Six chapters later, Christ tells his disciples the parable of the rich fool in the midst of a sermon given to his disciples “in the midst of the multitudes.” He begins by warning of the leaven of the Pharisees, namely, hiding sin, continues with a warning not to fear those who can kill the body but not the soul, and to trust in the loving attention of God, who has numbered the very hairs of our head. He admonishes His followers to be brave in the face of persecution, and not to be anxious about what to say when put on trial. Then there is an interruption. One of the multitude interrupts this intense sermon with a purely worldly concern that must have struck the audience as frankly, off topic: “Teacher, bid my brother to divide the inheritance with me!” (Luke 12:13) Now, disputes among brothers in the Scriptures tend to have bloody and catastrophic consequences, recalling Cain and Abel, Jacob and Esau, Joseph and his brothers, and so on. So here our Savior is confronted with a perilous and possibly murderous situation: a question of inheritance voiced by an anonymous bystander.
Jesus expresses skepticism that the man will listen to the advice given: “Man, who has made me a judge or divider over you?” In the same way, many Christians who call our Savior Lord sometimes resist calling him Judge or Divider when it comes to the material possessions of this world. So Christ does not judge the man’s claim and leaves the injustice unsolved. “Take heed, and beware of all covetousness, for a man’s life does not consist in the abundance of his possessions.”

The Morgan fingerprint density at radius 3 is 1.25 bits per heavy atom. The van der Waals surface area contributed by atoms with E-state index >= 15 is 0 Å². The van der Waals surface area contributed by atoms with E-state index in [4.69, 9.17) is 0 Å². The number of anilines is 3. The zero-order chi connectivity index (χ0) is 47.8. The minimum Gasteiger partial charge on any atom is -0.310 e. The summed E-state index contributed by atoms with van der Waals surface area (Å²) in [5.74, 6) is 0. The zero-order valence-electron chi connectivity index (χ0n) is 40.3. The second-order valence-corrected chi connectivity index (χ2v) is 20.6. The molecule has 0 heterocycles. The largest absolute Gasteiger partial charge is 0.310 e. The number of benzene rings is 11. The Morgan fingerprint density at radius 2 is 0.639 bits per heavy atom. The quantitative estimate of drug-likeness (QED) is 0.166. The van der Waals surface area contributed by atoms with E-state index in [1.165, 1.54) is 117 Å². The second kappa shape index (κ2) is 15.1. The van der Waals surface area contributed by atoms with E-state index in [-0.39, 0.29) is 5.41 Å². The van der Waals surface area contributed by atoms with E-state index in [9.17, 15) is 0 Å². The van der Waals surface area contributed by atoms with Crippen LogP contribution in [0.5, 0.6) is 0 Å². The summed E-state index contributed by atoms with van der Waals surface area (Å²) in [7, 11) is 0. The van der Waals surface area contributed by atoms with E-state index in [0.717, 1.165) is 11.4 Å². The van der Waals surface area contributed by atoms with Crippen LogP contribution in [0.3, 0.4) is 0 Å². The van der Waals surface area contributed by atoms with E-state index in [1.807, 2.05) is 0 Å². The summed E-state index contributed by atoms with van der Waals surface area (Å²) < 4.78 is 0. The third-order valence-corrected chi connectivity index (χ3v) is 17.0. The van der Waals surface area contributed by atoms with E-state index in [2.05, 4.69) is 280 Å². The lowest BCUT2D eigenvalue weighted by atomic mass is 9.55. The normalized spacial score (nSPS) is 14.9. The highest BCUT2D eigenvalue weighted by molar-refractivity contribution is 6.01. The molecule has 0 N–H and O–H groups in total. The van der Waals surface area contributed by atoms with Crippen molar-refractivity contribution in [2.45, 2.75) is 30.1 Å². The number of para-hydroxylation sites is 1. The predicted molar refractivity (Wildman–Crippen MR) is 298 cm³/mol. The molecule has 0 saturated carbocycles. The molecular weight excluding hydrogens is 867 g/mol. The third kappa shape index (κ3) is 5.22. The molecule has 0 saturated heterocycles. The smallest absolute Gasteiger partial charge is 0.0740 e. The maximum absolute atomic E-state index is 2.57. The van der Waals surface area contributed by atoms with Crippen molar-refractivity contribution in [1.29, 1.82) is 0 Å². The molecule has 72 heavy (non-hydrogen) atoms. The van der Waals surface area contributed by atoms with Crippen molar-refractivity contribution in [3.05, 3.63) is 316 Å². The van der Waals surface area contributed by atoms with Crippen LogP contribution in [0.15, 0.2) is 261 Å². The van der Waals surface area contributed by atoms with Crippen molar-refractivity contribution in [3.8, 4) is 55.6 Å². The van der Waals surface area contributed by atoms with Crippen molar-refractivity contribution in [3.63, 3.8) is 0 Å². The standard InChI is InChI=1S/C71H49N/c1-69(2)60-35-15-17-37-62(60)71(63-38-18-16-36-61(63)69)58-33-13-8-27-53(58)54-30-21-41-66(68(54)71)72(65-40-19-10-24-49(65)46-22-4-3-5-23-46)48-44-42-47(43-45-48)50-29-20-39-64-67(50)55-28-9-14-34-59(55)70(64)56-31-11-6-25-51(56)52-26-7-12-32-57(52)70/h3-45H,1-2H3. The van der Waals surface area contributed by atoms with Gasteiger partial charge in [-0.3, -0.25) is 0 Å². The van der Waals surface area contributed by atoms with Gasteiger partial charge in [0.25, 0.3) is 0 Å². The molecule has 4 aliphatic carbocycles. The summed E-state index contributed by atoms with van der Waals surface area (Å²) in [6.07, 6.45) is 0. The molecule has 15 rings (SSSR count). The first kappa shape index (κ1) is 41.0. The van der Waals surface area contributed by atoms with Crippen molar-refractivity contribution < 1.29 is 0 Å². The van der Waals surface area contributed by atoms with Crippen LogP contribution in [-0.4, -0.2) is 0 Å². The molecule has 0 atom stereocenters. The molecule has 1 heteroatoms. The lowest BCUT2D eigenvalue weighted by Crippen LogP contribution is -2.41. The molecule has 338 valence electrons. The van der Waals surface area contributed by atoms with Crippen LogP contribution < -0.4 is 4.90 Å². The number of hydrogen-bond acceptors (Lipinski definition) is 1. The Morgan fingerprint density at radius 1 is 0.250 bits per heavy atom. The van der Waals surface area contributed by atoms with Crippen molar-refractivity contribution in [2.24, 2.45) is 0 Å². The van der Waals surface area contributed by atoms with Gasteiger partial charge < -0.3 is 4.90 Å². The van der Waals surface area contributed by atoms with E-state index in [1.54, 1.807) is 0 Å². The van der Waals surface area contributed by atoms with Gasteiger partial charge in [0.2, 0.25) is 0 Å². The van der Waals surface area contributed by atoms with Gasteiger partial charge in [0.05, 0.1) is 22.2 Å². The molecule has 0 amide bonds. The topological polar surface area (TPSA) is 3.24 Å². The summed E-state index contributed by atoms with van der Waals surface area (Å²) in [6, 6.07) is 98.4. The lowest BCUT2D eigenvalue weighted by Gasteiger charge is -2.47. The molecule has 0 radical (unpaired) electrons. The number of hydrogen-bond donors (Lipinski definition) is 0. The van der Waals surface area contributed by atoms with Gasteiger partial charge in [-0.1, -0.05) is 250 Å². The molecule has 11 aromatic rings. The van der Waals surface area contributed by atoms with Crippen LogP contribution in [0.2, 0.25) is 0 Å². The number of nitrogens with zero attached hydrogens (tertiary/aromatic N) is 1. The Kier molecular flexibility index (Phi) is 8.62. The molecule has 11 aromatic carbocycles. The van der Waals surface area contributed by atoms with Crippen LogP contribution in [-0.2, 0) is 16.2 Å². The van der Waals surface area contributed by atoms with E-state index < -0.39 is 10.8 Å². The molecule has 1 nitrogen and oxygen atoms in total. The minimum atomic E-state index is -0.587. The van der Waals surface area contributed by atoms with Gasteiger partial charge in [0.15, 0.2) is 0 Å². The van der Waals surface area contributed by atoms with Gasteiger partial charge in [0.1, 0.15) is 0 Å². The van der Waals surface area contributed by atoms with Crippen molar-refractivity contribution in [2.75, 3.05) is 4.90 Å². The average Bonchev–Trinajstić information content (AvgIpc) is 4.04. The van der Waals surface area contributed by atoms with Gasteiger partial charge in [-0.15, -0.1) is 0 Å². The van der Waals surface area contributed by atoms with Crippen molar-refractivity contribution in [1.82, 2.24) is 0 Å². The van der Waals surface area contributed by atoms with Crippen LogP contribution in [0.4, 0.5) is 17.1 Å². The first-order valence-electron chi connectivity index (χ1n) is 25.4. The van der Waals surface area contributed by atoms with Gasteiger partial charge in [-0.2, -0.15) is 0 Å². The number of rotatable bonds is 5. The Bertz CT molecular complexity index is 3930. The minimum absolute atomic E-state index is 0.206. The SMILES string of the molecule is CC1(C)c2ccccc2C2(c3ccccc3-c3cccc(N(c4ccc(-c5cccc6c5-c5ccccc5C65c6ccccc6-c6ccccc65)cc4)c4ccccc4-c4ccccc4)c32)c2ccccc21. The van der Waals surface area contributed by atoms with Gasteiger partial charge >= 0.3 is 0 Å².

He then tells a parable, which seems to be His tactic when He senses a straight answer will be rejected.
“The land of a rich man brought forth plentifully, and he thought to himself, ‘What shall I do, for I have nowhere to store my crops?’ And he said, ‘I will do this: I will pull down my barns and build new ones; and there I will store all my grain and my goods. And I will say to my soul, ‘Soul, you have ample goods laid up for many years; take your ease. Eat, drink, and be merry.’ But God said to him, ‘Fool! This night your soul is required of you; and the things you have prepared, whose will they be?’ So is he who lays up treasure for himself and is not rich towards God.” (Luke 12:16-21)